ABOUT THE CONFERENCE
The 70th Annual conference of the Gulf and Caribbean Fisheries Institute will be held in Merida, Mexico, from 6-10 November 2017 at The Hyatt Regency Merida Hotel. The meeting is being hosted by the CINVESTAV, Unidad Merida; Instituto Technologico de Merida y Universidad Autonoma de Yucatan.
The conference will focus on applying fisheries and marine science to solve problems by bringing multiple users of ocean resources together to make informed and coordinated decisions for sustainable use of these resources. Addressing the issues of connectivity, fisheries management, conservation, and related issues at GCFI will aid in addressing critical marine resource issues within the Wider Caribbean Region.
CONFERENCE THEMATIC SESSION
The theme of the Conference is “TOWARDS THE SUSTAINABILITY OF TROPICAL FISHERIES STRATEGIES, MODELS AND TOOLS”. The initiative is based on the interest of the membership of the GCFI to call attention to users on the importance of sustainable oceans through the implementation of sustainable fisheries and marine resource management. We recognize that new sustainability-oriented projects are needed in order to reset ecological balances, to change consumption and production patterns, to promote ecological efficiency, and to restore social equity conditions. The conference will emphasize the stakeholder processes to identify fisheries management strategies that put fisheries on the path to sustainability. In particular, we encourage presentations that guides the user in identifying the appropriate monitoring, assessment and management options for a specific fishery, given its socio-economic and governance context, goals and needs.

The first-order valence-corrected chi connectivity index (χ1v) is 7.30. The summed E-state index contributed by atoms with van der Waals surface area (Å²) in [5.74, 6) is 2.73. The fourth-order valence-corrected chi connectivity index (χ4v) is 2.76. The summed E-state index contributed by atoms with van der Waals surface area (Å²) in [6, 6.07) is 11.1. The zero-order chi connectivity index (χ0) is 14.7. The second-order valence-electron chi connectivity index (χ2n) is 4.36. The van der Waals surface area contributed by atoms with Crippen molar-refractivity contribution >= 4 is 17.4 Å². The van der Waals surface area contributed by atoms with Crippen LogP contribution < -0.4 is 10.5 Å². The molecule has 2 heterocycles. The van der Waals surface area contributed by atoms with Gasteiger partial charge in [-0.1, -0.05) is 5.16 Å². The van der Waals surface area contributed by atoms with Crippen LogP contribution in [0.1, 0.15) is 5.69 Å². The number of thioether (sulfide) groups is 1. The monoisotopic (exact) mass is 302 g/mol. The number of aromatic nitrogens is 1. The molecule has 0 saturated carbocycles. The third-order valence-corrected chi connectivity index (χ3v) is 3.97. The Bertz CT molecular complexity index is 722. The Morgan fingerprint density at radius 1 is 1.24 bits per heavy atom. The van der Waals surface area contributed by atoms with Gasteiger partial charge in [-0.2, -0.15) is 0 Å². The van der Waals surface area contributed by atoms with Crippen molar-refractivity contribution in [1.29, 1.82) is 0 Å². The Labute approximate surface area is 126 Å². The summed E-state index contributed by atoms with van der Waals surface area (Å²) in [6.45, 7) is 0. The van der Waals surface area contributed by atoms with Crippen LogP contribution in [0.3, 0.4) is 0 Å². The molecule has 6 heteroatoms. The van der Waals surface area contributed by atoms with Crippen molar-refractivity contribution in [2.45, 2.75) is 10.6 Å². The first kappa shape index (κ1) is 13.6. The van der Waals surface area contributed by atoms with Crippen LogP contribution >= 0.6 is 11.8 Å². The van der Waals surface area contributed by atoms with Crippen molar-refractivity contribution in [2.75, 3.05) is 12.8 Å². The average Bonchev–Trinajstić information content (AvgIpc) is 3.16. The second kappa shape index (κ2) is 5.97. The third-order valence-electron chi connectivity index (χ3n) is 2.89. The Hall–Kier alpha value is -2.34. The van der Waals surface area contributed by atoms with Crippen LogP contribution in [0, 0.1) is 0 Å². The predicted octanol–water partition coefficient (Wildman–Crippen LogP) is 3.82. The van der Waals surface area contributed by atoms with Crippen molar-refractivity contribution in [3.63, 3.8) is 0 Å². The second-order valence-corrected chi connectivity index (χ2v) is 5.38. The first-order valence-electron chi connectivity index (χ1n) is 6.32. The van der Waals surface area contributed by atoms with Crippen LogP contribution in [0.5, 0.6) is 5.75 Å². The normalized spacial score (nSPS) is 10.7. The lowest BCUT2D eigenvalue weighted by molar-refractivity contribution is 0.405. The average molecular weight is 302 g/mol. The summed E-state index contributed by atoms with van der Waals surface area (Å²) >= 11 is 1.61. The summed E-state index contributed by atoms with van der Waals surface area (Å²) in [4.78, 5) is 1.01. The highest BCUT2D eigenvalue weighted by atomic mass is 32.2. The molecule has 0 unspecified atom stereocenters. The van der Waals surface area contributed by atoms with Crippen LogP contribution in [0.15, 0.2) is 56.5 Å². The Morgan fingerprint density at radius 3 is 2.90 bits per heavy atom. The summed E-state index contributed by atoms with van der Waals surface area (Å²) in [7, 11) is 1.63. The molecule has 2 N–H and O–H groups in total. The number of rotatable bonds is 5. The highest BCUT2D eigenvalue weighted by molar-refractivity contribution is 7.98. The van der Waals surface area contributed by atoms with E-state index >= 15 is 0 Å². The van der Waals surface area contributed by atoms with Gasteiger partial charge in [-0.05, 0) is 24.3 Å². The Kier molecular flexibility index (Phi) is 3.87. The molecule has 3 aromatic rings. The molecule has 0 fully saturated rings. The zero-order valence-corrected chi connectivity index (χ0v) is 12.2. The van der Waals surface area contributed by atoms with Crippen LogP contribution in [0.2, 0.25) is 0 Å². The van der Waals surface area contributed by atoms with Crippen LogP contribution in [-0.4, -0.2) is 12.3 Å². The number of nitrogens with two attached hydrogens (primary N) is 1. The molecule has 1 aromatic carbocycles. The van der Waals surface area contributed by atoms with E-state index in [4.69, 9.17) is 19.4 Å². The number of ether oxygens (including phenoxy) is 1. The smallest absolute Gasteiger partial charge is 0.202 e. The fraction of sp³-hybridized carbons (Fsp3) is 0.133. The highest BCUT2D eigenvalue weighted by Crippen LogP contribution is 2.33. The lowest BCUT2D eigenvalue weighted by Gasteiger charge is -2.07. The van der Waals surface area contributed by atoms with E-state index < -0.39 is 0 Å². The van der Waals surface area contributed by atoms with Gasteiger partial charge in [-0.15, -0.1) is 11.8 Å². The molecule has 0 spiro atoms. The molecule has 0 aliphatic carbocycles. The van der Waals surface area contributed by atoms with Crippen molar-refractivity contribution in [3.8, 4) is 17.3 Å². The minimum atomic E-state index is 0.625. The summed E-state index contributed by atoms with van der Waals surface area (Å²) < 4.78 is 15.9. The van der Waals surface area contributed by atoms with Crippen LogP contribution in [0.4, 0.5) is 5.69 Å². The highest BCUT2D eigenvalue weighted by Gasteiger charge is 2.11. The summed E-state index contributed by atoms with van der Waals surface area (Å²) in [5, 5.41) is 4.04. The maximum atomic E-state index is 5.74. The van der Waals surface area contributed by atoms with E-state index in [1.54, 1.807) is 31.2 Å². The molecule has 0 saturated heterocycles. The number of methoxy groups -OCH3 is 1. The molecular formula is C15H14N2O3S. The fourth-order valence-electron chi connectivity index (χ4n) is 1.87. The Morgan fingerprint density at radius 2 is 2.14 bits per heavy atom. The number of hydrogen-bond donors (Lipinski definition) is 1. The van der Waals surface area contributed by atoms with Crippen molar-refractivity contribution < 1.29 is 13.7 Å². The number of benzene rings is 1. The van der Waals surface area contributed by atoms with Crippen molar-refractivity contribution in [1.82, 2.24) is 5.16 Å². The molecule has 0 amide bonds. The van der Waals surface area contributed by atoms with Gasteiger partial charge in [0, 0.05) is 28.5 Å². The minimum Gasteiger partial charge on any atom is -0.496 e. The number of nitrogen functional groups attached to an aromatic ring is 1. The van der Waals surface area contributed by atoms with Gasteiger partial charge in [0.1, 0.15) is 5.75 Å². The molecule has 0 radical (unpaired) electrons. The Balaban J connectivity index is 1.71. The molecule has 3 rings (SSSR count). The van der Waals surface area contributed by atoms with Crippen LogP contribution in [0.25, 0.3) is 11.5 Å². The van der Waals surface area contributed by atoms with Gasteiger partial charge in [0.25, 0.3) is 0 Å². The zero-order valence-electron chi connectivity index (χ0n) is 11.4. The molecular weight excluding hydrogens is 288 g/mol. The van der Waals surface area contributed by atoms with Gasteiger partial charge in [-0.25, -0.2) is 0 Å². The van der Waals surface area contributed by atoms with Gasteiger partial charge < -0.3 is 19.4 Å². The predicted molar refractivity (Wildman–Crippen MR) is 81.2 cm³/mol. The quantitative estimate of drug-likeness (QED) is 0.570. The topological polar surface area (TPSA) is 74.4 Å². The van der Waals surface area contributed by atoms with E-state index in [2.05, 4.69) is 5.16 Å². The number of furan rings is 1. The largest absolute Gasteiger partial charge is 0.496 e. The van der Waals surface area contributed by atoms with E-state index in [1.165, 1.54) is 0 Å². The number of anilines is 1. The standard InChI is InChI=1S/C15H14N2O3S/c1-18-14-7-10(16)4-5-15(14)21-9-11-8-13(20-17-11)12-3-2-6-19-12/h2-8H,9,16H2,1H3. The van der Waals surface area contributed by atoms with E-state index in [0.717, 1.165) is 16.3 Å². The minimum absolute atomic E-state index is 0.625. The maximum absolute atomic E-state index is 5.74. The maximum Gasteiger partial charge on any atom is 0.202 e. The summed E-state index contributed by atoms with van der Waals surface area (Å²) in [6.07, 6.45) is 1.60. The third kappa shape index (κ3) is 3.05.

GCFI is pleased to announce that the opening address will be presented by Dr. Brian Luckhurst. Dr. Luckhurst retired several years ago after 27 years as the Senior Fisheries Officer, Department of Environmental Protection, Bermuda Government. He has worked in the wider Caribbean region since 1970 conducting studies in Barbados, Curacao, Bonaire and Venezuela. He made his first dive on a grouper spawning aggregation in 1973. Most of his work has been with coral reef fishes including studies of the reproduction and age and growth of groupers and snappers, with a focus on the dynamics of reef fish spawning aggregations, management and conservation issues in Bermuda, Belize, Puerto Rico, Cayman Islands and the wider Caribbean.
Dr. Luckhurst monitored the recovery of Bermuda’s coral reef fish stocks (focusing on parrotfish) by diver census for nine years following a fish pot ban in 1990. Other studies have involved the fishery biology of pelagic species such as wahoo, yellowfin tuna, blackfin tuna and dolphinfish. He was a partner in an international program to deploy satellite pop-up tags on blue marlin in the western Atlantic over five years. He has also conducted studies on the fishery biology of deep-water fishes (wreckfish, misty grouper). He has published over 75 scientific papers as well as numerous technical reports and marine conservation pamphlets. He is a co-author of a book published in 1999, “Fishes of Bermuda”. He is a long-standing emeritus member of the Gulf and Caribbean Fisheries Institute (GCFI), and is a Board member of Science and Conservation of Fish Aggregations (SCRFA). He has been a fisheries and marine resources consultant to The Nature Conservancy, the Caribbean Fishery Resources and Management Program (CFRAMP) and the Caribbean Fisheries Management Council. Since retirement he has been a fisheries consultant to the Bermuda Government and for the past five years he has been working with the Sargasso Sea Commission studying the pelagic ecosystem of the Sargasso Sea with a focus on tunas, swordfish and sharks.